“Learning magick is easier than making people laugh?”
“Sure. All you have to do is read a few books.” He gestured nonchalantly at the towering piles as if there were only a few dozen books in the room.
“Making people laugh takes something else altogether.”
“Like what?” Eliphas leaned forward expectantly.
The fakir sighed. He opened a coverless black book and read from it aloud. “‘The Path of the Fool is the secret extension of the Path of the Tower.’ Those are the words of a man named Kenneth Grant, former member of Ordo Templi Orientis and founder of the Nu-Isis Lodge.”
“What did he mean?”
The fakir held up his index finger. He pulled out a different book and read aloud once more. “‘The clown is so close to death that only a knife-edge separates him from it, and sometimes he goes over the border, but always he returns again.’” The fakir nodded, shut the book, then remained silent for an interminable amount of time.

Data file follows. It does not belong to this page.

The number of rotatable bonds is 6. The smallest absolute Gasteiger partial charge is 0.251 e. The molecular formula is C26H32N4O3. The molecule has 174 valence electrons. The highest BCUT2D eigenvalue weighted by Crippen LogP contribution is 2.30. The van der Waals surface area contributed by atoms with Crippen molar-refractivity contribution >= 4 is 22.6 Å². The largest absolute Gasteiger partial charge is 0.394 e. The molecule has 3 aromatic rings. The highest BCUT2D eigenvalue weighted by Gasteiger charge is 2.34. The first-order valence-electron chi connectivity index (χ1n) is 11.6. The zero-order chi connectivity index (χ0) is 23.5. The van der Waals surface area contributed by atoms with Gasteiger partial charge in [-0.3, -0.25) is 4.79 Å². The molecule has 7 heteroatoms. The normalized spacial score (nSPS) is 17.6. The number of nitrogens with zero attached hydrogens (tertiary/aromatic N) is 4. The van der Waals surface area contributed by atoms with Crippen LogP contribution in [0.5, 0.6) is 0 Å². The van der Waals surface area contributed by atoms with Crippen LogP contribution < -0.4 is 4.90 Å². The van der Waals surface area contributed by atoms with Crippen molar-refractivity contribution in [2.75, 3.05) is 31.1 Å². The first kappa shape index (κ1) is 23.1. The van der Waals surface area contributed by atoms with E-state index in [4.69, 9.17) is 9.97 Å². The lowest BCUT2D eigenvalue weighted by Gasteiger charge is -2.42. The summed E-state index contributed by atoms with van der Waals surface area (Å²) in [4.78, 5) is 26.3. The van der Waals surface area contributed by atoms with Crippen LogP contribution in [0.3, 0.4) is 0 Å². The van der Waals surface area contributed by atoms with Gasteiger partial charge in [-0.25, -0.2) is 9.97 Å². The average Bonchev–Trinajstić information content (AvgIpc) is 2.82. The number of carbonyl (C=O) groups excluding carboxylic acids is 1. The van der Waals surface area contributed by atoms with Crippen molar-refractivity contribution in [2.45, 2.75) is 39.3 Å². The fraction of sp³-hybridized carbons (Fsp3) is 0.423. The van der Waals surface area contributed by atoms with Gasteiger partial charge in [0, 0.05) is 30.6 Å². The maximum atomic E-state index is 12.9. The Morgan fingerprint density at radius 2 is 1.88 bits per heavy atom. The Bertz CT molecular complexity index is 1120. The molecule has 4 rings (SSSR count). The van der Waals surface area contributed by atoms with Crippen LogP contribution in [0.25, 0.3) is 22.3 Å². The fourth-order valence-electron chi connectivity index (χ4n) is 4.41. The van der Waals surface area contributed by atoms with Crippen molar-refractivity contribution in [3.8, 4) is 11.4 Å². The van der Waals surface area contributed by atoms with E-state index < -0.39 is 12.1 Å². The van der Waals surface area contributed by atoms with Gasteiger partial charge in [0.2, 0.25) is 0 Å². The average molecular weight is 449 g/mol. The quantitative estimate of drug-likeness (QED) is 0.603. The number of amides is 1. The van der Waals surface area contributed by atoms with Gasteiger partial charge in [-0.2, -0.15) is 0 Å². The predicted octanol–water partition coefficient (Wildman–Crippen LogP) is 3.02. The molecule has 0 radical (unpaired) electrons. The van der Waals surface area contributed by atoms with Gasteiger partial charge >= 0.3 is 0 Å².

“Who said that, another one of your magicians?”
“Sort of. It was Charlie Chaplin.”
Eliphas waved his hands impatiently. “Yeah? So what does it mean?”
An orange tabby leaped on the fakir’s lap, and proceeded to make a bed on his silver robe. The fakir stroked the cat’s fur as he said, “It means . . . you’ll have to get over your fear of death.”
It was Ahazat’s first day on the job as a procurement specialist. A little confusion could, perhaps, be understood. He looked at the white-robed young lady standing just outside the perfectly calligraphed mystic pentagram and frowned.
“I didn’t quite catch that.”
She smiled at him. “I said: I want you to subvert my present expectations.”
Ahazat stared at her. “That’s what I thought you said.”